Howard Stern's moderately funny private life
Directed by Betty Thomas
Starring Howard Stern, Robin Quivers, Fred Norris and Mary McCormack
At Famous Players 6, 7:15 and 9:50 p.m.
In 1987's Talk Radio, Oliver Stone explored radio as the last neighbourhood in America. The film was a dark look at the cry of freedom manipulating the world's most reachable media.
Stone's film based on the biography of murdered DJ Alan Berg came, ironically, during the rise of Howard Stern, the most successful disc jockey ever and the most important torch-bearer of free speech this generation has seen.
Like Barry Champlain, the DJ portrayed by Eric Bogosian in Talk Radio, Stern, played by himself in his film debut, is unwilling to compromise. Rules are not meant to be broken, they are meant to not exist. Stern's gig, like Champlain's, refuses to be censored or changed by anyone except himself. Management is held hostage by the DJ's through-the-roof ratings and is finally forced to accept the DJ on his own terms.
What separates these two personalities/characters is their disposition and goals. Where Champlain thought he was changing the world, Stern's major motive is to make cash and build a career. He also wants the chance to experience the fantasies his fame has provided for him. Only to pretend though, because he would never betray his wife Alison (Mary McCormack).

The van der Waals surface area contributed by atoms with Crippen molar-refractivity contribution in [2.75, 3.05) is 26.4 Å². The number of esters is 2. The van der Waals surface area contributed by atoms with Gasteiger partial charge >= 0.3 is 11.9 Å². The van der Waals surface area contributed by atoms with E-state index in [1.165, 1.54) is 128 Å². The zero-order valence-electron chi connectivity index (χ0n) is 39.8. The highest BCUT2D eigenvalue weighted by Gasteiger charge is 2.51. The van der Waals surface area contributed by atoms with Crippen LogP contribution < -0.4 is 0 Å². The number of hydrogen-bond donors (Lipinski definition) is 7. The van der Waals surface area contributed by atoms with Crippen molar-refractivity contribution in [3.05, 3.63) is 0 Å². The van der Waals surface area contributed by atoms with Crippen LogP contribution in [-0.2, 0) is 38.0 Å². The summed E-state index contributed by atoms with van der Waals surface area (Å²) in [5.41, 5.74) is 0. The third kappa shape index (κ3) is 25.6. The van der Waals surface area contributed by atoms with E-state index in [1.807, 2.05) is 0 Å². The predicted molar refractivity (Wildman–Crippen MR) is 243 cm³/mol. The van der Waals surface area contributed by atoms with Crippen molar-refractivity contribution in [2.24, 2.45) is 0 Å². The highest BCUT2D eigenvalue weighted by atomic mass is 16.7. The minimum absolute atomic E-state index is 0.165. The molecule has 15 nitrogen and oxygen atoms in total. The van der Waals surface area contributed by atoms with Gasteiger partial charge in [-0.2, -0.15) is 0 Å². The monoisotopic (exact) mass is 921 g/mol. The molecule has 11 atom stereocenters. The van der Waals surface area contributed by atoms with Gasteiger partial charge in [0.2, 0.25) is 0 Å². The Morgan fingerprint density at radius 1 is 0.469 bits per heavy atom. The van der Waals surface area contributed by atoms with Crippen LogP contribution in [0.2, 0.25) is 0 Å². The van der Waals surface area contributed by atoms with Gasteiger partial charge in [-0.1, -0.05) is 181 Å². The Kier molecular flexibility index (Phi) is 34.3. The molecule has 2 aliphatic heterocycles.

Where Talk Radio was a dramatic and cinematographic masterpiece, Private Parts tells a story an honest, self-depreciating tale at that. It's really that simple. Private Parts is an autobiography of the classic underdog. It includes boy meets girl, boy loses girl and boy gets girl back. It tells of a rich boy making it to the top. There's a case of friend loyalty. It includes proving one's self to dear ol' dad. Basic stuff.
Does Stern's life story warrant a film? He has certainly entertained millions with his morning radio show. And his book, also titled Private Parts, is a laughable read.
While the movie isn't exactly typical Hollywood fruit punch, its ups and downs are enough to make any L.A. director smile. Much of Stern's off-beat humour is left out the film is decidedly less controversial than his radio show.
For entertainment's sake, Private Parts is a winning motion picture. There are several radio gags, which are hilarious, to go along with touching emotional moments ultimately making the movie Stern's love letter to his loyal wife. Some of the lesser characters, played by the real life Robin Quivers (Stern's sidekick) and Fred Norris, are comedic in their own way. Private Parts is also a love letter from Stern to Quivers and Norris two figures who Stern gives much of the credit to for his success.
But once again did this movie have to be made? Truth no. Other than for the obvious money-making reasons, of course.
Stern's legion of fans were out in busloads for the film's opening weekend but once that dies out, with limited word-of-mouth appeal, Private Parts should quietly go away.
A major motion picture wasn't necessary to further glorify this superstar of the airwaves. Mr. Stern's domain is the radio, always has been, always will be.